For the basic fish batter:
The simplicity of imitating the original Arthur Treacher Fish is to whip together the boxed pancake mix (used dry from the box) with the club soda, till the batter becomes the consistency of buttermilk. You may have to add a little more club soda to achieve this consistency. (Perhaps a 1/2 cup more will do!) Set it aside.
Cut 2 to 3 pound fish fillets each in half, making a triangle shape of each half. Moisten each in a bit of water. Shake off excess water and coat lightly in plain flour. Let pieces dry 3 or 4 minutes on waxed paper, without touching each other. The floured coating acts as an adhesive, so that when you dip them each into the wet batter, the coating will not break apart nor fall off during frying.
With tip of small sharp knife, pierce 1 floured piece of fish at a time and dip to coat evenly but lightly in prepared fish batter. Drop at once into 3-inch depth of hot oil (385-400 degrees F) and fry only a few minutes each side, turning only once to brown each side. Do NOT use tongs to remove fish from hot oil, or coating will break and fall apart. Spear pieces 1 at a time with tip of sharp knife &place on cookie sheet (ungreased) and keep pieces warm in 300 degrees F oven till all pieces have been fried.
The CHIPS are imitated by cutting frozen "cottage Fries" each in half to a crescent shape and fried in the same hot oil, after frying the fish, just as you would frozen French fries. OR prepare your own fries.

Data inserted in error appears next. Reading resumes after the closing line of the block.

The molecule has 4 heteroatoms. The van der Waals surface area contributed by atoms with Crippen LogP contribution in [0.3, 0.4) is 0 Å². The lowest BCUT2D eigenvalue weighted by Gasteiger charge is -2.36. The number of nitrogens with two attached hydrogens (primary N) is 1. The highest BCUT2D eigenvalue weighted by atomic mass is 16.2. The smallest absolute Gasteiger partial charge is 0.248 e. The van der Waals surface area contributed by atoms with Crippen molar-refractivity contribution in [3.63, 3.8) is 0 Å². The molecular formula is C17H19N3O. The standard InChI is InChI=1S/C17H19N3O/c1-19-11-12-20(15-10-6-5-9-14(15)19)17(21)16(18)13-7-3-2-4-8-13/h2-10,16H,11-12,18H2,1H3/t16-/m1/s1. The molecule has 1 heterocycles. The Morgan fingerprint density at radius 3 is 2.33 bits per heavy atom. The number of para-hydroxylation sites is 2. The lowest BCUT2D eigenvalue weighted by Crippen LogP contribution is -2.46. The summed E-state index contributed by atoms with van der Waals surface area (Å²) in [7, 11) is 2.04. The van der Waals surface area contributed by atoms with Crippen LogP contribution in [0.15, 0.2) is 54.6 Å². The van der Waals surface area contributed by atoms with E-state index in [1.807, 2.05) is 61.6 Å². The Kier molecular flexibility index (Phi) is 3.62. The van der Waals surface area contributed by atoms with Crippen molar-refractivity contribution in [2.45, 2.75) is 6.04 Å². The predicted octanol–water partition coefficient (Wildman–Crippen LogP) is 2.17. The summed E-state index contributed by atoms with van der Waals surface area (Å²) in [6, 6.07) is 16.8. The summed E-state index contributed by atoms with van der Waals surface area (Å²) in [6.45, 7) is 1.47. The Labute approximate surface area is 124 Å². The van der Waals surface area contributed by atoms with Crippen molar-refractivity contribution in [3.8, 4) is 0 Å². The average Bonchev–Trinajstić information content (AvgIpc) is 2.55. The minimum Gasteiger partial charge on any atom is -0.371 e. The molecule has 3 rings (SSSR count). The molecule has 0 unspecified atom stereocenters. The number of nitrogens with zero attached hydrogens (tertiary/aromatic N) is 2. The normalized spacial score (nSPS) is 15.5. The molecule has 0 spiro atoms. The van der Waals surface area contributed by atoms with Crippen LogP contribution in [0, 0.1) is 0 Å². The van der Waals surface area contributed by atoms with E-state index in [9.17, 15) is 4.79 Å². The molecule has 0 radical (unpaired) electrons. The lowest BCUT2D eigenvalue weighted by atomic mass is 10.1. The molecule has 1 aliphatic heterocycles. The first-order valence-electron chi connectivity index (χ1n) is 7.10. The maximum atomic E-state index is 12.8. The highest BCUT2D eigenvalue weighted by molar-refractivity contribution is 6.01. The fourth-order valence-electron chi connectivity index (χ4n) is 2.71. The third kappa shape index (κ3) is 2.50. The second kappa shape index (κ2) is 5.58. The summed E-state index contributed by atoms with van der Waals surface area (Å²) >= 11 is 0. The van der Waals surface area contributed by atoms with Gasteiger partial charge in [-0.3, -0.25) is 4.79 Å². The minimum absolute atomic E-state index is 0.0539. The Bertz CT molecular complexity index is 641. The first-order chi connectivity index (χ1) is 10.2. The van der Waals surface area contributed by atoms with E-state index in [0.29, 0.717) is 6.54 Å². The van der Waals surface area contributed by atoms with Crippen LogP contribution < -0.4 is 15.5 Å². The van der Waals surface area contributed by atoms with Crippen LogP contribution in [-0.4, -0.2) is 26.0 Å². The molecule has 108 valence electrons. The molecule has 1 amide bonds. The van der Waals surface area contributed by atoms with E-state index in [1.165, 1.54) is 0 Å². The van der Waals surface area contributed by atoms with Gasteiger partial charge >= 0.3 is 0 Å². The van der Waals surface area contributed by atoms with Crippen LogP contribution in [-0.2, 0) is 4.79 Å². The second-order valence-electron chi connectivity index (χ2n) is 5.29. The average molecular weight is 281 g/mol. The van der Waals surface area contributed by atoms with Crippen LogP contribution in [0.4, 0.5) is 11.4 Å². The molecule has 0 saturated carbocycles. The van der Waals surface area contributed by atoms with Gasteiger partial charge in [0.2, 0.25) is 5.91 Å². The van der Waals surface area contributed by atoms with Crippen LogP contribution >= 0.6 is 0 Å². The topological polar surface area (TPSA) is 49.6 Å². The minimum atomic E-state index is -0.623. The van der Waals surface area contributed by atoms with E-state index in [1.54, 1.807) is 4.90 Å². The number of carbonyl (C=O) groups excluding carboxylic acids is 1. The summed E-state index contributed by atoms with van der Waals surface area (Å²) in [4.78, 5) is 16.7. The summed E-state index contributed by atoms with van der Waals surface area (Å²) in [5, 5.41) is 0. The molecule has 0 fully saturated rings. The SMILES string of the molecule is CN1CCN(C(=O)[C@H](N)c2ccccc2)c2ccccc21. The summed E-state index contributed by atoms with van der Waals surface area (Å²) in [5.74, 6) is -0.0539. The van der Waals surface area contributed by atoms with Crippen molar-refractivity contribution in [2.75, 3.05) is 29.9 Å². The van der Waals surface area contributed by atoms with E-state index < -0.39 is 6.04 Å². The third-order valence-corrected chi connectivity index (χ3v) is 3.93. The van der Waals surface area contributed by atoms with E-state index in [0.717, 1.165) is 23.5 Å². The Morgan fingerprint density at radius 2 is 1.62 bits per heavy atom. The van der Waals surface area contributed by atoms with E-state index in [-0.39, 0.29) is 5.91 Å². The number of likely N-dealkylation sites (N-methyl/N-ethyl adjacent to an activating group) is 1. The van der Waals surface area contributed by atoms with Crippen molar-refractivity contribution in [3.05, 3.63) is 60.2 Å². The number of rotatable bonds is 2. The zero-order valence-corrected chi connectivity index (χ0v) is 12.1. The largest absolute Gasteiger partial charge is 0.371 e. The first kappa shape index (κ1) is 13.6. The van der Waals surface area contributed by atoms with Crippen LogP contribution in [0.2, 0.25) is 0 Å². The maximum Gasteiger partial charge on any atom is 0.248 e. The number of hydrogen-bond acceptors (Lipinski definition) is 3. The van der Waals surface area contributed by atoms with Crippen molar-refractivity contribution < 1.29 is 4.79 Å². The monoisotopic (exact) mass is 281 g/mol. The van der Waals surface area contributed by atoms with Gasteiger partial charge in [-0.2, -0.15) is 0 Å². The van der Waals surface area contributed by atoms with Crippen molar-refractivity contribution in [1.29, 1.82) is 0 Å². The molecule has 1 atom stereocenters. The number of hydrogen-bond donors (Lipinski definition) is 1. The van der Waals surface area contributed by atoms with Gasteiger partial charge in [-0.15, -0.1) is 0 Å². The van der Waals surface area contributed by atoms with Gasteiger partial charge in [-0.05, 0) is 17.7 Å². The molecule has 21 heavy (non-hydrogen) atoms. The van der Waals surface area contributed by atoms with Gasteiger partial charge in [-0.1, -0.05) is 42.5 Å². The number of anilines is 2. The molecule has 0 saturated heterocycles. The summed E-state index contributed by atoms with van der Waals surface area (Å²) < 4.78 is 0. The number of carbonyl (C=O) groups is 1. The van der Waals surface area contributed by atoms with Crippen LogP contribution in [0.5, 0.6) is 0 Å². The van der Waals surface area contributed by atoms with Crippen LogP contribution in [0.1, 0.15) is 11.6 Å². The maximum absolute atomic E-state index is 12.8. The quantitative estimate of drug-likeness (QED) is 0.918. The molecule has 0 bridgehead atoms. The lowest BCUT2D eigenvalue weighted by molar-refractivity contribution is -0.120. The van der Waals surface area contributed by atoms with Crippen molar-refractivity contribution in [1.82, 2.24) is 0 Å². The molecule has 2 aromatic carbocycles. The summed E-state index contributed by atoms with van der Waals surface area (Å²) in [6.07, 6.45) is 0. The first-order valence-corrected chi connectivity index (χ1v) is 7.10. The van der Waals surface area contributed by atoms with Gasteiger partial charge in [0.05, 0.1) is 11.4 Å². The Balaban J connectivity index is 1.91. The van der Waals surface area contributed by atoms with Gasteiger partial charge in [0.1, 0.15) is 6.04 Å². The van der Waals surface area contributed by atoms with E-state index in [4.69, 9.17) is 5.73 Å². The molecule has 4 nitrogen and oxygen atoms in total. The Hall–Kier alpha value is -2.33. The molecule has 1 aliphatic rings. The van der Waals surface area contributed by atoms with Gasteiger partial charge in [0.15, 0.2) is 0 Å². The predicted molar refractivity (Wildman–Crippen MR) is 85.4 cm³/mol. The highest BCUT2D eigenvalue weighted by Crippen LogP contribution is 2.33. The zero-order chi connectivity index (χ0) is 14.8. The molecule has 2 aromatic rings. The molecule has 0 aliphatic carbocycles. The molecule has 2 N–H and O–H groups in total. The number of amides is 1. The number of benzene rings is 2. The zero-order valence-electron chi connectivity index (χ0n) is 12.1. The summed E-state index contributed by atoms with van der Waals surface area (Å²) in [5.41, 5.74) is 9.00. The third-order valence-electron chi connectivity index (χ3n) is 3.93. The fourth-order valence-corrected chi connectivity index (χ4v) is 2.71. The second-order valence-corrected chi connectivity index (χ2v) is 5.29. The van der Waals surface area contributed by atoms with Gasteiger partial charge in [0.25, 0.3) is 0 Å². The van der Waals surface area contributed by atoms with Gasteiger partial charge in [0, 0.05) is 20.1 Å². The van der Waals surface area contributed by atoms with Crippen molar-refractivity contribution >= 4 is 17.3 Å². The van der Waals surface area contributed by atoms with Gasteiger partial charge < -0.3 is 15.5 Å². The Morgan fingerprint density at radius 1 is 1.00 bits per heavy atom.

Source: Gloria Pitzer's Secret Fast Food Recipes 1976.
The world's first convenience food was fish and chips. Malin's of Bow, an enterprising restaurant in London, England began wrapping fried whitefish filets in newspaper for customers to take with them. That was in 1865. Over one hundred years later, Arthur Treacher's Inc. purchased Malin's of Bow and opened the first Arthur Treacher's restaurant. The location was Columbus, Ohio and the year was 1969.
The chain was named for Arthur Treacher after an English character actor who was known as "the perfect butler" for his performances as Jeeves the butler in several Shirley Temple films. He served as a spokesman for the restaurant chain in its early years, helping to underscore the British character of its food.
By the early 1980's, British fish and chips was well entrenched in America and Arthur Treacher's had grown to over 950 locations throughout the United States. During these years of high growth, customers would line up to eat in the restaurants with about 50% of the business as take out.
For more information, check out ArthurTreachers.com It has a variety of information on locations, menu items, and franchising information.